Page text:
Negrenses knew what it was like to lose alternative livelihood or suffer from crippling economic crises. After all, they learned the hard lessons from the sugar crisis that hit their province in the eighties.
So when the booming livestock and poultry industry was threatened by an outbreak of diseases such as the foot-and-mouth disease, residents knew they needed to get their act together and take a proactive solution.
“Bantay Kasapatan” (Poultry and Livestock Watch) was thus born. The program has a three-pronged strategy. It aims to provide quarantine services, including disease surveillance, identification, confirmation, control and treatment of livestock diseases.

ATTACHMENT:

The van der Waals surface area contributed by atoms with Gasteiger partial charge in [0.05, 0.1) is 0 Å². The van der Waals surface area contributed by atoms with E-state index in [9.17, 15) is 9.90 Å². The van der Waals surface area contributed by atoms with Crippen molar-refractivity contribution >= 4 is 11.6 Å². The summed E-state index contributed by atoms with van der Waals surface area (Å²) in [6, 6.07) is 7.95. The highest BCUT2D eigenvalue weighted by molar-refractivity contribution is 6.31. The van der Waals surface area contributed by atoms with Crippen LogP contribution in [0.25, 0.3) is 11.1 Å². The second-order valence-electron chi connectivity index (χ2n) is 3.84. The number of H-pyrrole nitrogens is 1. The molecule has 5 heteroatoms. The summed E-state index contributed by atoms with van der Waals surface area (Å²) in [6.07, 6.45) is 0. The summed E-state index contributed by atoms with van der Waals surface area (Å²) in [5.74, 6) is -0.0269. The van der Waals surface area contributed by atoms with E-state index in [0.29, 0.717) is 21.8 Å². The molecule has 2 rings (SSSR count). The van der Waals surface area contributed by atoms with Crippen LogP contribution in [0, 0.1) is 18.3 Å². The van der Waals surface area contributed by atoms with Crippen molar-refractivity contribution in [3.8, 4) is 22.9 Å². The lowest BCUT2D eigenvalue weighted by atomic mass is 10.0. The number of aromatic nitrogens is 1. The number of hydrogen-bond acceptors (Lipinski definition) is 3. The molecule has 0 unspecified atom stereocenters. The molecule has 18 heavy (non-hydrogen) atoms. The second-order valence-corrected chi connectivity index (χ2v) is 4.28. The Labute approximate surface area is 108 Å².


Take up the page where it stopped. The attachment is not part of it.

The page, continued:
Bantay Kasapatan increased public awareness and participation in the program, through public forums and radio and TV announcements, and through an “Info Caravan”, a mobile information drive.
The program also effectively brought the veterinary office closer to the people. The local government obtained the services of 746 so-called “paravets” or “paraveterinarians” who make frequent visits to livestock and keep their health in check.
The program was also designed to regulate commercial farm establishments, the safe and entry of poultry and livestock products and by-products.
Despite the outbreak of FMD in 1998 in the province of Iloilo, which resulted in trade restrictions for Region 4, Negors Occidental was able to maintain its “FMD-free” status and lifted trade restrictions as well.
This program is recognized as a Trailblazing Program, a finalist for the 2002 Galing Pook Awards.